“I watched my boys run when they were at McCallie and that’s how I stayed in touch with the running community.  I always liked the Chickamauga Chase.  The Wauhatchie Trail Run was another favorite as one of my sons would normally run it with me.

“I was on the board of the Chattanooga Track Club at one point, but I was a crummy member.  I volunteer some, but not like I should.  Right now, I’m running about 25-30 miles a week and have that half in Athens on Oct. 19.  I finished third in my age group there last year and hope to do that again,” Jimmy nodded.

“I just want to stay healthy enough to remain active.  Our family took a vacation to Colorado a few weeks ago where we did a lot of hiking and running.  That’s what I enjoy doing.  These days, I run mostly by myself.  I’d describe myself as a non-athlete, but running helps me stay active.

“All you need is a pair of shoes and shorts and you’re good to go.  Running doesn’t take a lot of gear like some sports,” he stated.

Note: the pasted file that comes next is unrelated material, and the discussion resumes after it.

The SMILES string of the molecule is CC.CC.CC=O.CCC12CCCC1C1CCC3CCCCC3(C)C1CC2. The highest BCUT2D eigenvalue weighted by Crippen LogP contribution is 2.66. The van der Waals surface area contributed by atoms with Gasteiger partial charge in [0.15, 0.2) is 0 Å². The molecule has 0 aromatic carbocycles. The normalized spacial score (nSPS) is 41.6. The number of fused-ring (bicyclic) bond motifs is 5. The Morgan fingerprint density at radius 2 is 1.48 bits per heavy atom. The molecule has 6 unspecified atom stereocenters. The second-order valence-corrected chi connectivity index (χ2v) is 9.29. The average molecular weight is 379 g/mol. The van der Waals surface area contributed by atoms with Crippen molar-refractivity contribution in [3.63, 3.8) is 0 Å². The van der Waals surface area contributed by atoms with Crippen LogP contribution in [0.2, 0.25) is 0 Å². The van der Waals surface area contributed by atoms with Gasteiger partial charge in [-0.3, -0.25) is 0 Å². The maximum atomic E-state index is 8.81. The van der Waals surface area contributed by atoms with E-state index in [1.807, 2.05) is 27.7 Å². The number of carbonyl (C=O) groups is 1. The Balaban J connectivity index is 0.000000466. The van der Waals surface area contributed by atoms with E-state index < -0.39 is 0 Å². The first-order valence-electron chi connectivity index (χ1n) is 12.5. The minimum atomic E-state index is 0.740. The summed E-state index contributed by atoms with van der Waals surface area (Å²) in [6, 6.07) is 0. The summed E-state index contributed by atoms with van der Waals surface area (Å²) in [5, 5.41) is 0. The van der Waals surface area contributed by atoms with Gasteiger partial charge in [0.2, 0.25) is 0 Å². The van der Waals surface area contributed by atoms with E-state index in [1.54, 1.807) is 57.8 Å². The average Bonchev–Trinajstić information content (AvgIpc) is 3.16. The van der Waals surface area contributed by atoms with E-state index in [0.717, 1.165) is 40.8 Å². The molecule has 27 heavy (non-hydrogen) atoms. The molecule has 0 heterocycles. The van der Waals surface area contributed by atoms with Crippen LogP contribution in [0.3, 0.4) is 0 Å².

There’s quite a running history in the McGinness family and Jimmy is a big part of it.  Marathoning was a big deal for his father and it’s part of Jimmy’s makeup as well.

“There’s just something about doing those long runs on Saturday morning.  That’s a special fraternity,” said Jimmy.

It’s obvious that those fast days may be in the past for Jimmy McGinness, but he looks forward to doing more races with his sons as they get older. 

Just like the time when his own father showed him the way with running, he has a chance to pass on his experiences to the next generation.

And maybe, just maybe, he’ll make it to Boston before it’s over.

(This is the 28th in a series of running features in Chattanooga.  If you know of someone who might make an interesting story, email John Hunt at nomarathonmoose@comcast.net) 


Baylor Baseball Honors Coach Gene Etter

For Baylor baseball,  Friday  was a Red Letter Day as Red Etter’s oldest son – Gene Etter - was honored for 41 years as head baseball coach.   Having compiled an impressive 860-395 win-loss record through a doubleheader win against Tyner  Friday  and two D-II state championships (2003, 2006), Etter’s career has been recognized by his induction ... (click for more)